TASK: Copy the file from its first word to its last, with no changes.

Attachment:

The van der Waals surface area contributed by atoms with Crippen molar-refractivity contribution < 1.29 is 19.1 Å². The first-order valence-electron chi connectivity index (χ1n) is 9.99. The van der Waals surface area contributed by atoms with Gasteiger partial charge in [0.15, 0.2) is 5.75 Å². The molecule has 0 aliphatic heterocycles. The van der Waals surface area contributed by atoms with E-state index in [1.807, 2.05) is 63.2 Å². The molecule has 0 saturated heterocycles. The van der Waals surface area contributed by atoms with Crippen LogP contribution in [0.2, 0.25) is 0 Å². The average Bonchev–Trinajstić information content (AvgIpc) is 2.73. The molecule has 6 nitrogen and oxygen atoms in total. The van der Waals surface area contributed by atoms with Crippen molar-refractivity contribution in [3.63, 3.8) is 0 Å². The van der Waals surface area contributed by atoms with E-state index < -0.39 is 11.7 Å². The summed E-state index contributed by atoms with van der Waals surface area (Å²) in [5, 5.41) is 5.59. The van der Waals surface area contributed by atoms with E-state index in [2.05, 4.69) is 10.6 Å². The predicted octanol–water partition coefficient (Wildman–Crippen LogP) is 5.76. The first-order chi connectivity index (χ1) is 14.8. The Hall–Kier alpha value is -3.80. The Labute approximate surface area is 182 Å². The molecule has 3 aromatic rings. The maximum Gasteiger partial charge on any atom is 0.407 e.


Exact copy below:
The van der Waals surface area contributed by atoms with Crippen molar-refractivity contribution < 1.29 is 19.1 Å². The first-order valence-electron chi connectivity index (χ1n) is 9.99. The van der Waals surface area contributed by atoms with Gasteiger partial charge in [0.15, 0.2) is 5.75 Å². The molecule has 0 aliphatic heterocycles. The van der Waals surface area contributed by atoms with E-state index in [1.807, 2.05) is 63.2 Å². The molecule has 0 saturated heterocycles. The van der Waals surface area contributed by atoms with Crippen LogP contribution in [0.2, 0.25) is 0 Å². The average Bonchev–Trinajstić information content (AvgIpc) is 2.73. The molecule has 6 nitrogen and oxygen atoms in total. The van der Waals surface area contributed by atoms with Crippen molar-refractivity contribution in [3.63, 3.8) is 0 Å². The van der Waals surface area contributed by atoms with E-state index < -0.39 is 11.7 Å². The summed E-state index contributed by atoms with van der Waals surface area (Å²) in [5, 5.41) is 5.59. The van der Waals surface area contributed by atoms with E-state index in [2.05, 4.69) is 10.6 Å². The predicted octanol–water partition coefficient (Wildman–Crippen LogP) is 5.76. The first-order chi connectivity index (χ1) is 14.8. The Hall–Kier alpha value is -3.80. The Labute approximate surface area is 182 Å². The molecule has 3 aromatic rings. The maximum Gasteiger partial charge on any atom is 0.407 e.